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Development of an Alfalfa SNP Array and Its Use to Evaluate Patterns of Population Structure and Linkage Disequilibrium

  • Xuehui Li,

    Affiliation: Forage Improvement Division, The Samuel Roberts Noble Foundation, Ardmore, Oklahoma, United States of America

  • Yuanhong Han,

    Affiliation: Forage Improvement Division, The Samuel Roberts Noble Foundation, Ardmore, Oklahoma, United States of America

  • Yanling Wei,

    Affiliation: Forage Improvement Division, The Samuel Roberts Noble Foundation, Ardmore, Oklahoma, United States of America

  • Ananta Acharya,

    Affiliation: Forage Improvement Division, The Samuel Roberts Noble Foundation, Ardmore, Oklahoma, United States of America

  • Andrew D. Farmer,

    Affiliation: National Center for Genome Resources, Santa Fe, New Mexico, United States of America

  • Julie Ho,

    Affiliation: Forage Genetics International, Davis, California, United States of America

  • Maria J. Monteros,

    Affiliation: Forage Improvement Division, The Samuel Roberts Noble Foundation, Ardmore, Oklahoma, United States of America

  • E. Charles Brummer

    ecbrummer@noble.org

    Affiliation: Forage Improvement Division, The Samuel Roberts Noble Foundation, Ardmore, Oklahoma, United States of America

Development of an Alfalfa SNP Array and Its Use to Evaluate Patterns of Population Structure and Linkage Disequilibrium

  • Xuehui Li, 
  • Yuanhong Han, 
  • Yanling Wei, 
  • Ananta Acharya, 
  • Andrew D. Farmer, 
  • Julie Ho, 
  • Maria J. Monteros, 
  • E. Charles Brummer
PLOS
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Abstract

A large set of genome-wide markers and a high-throughput genotyping platform can facilitate the genetic dissection of complex traits and accelerate molecular breeding applications. Previously, we identified about 0.9 million SNP markers by sequencing transcriptomes of 27 diverse alfalfa genotypes. From this SNP set, we developed an Illumina Infinium array containing 9,277 SNPs. Using this array, we genotyped 280 diverse alfalfa genotypes and several genotypes from related species. About 81% (7,476) of the SNPs met the criteria for quality control and showed polymorphisms. The alfalfa SNP array also showed a high level of transferability for several closely related Medicago species. Principal component analysis and model-based clustering showed clear population structure corresponding to subspecies and ploidy levels. Within cultivated tetraploid alfalfa, genotypes from dormant and nondormant cultivars were largely assigned to different clusters; genotypes from semidormant cultivars were split between the groups. The extent of linkage disequilibrium (LD) across all genotypes rapidly decayed to 26 Kbp at r2 = 0.2, but the rate varied across ploidy levels and subspecies. A high level of consistency in LD was found between and within the two subpopulations of cultivated dormant and nondormant alfalfa suggesting that genome-wide association studies (GWAS) and genomic selection (GS) could be conducted using alfalfa genotypes from throughout the fall dormancy spectrum. However, the relatively low LD levels would require a large number of markers to fully saturate the genome.

Introduction

Alfalfa (M. sativa L.) is an important forage legume throughout the world. Alfalfa provides high nutrition animal feeds and as a perennial crop, offers numerous environmental benefits. The deep root system stabilizes soil and increases soil fertility through symbiotic biological nitrogen fixation, providing all the nitrogen needed for the alfalfa crop and a subsequent grain crop.Most alfalfa cultivars are synthetic populations developed by recurrent phenotypic selection. Although important agronomic traits such as winter survival and disease resistance have been improved by phenotypic selection, multiple-year phenotypic evaluations per cycle of selection limit rate of genetic gain. Partially due to the long breeding cycle, the improvement of biomass yield in alfalfa has been much slower compared to that in annual crops [1]. Minimal genetic improvement of biomass yield in alfalfa was found when comparing cultivars released from different eras [2]. Developing cultivars with high yield that are also tolerant to abiotic and biotic stresses is crucial to enhance alfalfa productivity and competitiveness in the world market.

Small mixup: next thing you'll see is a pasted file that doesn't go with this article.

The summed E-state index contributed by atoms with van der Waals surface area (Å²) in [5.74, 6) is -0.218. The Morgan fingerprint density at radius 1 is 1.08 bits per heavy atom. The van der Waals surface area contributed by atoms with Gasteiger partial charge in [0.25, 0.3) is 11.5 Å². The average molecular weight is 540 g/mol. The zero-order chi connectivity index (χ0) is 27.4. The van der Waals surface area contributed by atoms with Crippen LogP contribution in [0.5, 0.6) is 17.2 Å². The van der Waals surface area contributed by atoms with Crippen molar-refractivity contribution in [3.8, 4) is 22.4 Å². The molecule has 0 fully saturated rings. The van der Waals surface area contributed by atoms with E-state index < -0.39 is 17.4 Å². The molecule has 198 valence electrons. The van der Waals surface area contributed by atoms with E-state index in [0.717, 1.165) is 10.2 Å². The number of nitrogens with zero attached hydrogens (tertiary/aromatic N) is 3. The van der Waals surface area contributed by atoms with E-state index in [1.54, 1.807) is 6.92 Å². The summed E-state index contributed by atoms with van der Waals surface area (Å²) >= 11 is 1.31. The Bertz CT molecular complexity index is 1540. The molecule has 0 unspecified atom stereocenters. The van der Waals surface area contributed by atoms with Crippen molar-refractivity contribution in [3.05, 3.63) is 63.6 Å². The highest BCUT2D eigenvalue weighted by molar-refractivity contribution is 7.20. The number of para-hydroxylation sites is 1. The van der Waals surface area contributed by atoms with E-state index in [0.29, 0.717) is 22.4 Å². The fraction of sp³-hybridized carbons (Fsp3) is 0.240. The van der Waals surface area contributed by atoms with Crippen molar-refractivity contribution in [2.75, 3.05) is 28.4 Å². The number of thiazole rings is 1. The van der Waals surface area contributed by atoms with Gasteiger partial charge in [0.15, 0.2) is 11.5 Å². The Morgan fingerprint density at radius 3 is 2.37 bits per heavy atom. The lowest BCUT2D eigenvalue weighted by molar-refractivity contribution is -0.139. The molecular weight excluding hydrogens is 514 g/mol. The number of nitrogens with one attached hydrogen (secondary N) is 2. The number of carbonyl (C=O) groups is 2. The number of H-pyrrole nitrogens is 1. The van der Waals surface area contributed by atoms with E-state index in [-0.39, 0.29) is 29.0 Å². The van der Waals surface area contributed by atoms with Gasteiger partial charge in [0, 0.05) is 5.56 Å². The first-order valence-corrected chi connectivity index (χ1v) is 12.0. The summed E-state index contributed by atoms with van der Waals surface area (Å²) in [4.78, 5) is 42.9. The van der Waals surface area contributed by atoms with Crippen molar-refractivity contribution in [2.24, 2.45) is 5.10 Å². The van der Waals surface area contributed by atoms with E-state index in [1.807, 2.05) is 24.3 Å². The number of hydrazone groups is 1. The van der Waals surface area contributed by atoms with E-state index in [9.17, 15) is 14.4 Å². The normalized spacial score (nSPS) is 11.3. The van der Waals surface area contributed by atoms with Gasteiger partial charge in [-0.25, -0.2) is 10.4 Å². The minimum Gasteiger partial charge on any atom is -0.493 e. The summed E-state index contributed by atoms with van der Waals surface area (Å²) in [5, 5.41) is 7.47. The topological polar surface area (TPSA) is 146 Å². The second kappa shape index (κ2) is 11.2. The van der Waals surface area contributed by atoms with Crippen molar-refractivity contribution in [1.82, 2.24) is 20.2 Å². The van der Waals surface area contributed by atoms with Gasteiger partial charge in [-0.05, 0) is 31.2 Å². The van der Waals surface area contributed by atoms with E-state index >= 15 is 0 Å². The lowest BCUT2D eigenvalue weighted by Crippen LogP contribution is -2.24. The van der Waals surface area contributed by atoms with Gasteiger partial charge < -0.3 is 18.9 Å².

Molecular markers can be used to dissect the genetic control of quantitative traits and predict breeding values of individuals. Indirect selection based on molecular markers can potentially reduce time per breeding cycle and accelerate alfalfa improvement. The genetic dissection of agronomic traits in alfalfa with molecular markers began in the 1990's, and to date QTLs have been identified in biparental populations for aluminum tolerance [3], biomass yield [4], persistence [5], winter hardiness [6], [7], and disease resistance [8]. However, due to large linkage blocks in these populations, the QTL were not localized to small regions of the chromosomes. Further fine mapping and validation of the alfalfa QTLs are costly and time consuming and thus have not been pursued in most research programs. Genome-wide association studies (GWAS) can be used to more precisely localize QTLs by evaluating historical recombination. Using GWAS, causal genes of agronomic traits have been successfully identified in various crops [9], [10], which can be used to efficiently improve traits influenced by a few genes via marker-assisted selection (MAS) [11]. For complex traits controlled by many genes with small effects, practical application is constrained by poor predictions based on a few major loci [12]. In contrast to pyramiding a few major QTLs via marker-assisted selection (MAS), breeders can apply genomic selection (GS), which uses whole-genome markers to predict the breeding values of individuals and thus can capture the effects from both major and minor QTLs [13]. Studies based on both simulated and experimental data suggested that GS improved prediction of breeding values compared to MAS for complex traits [14][16].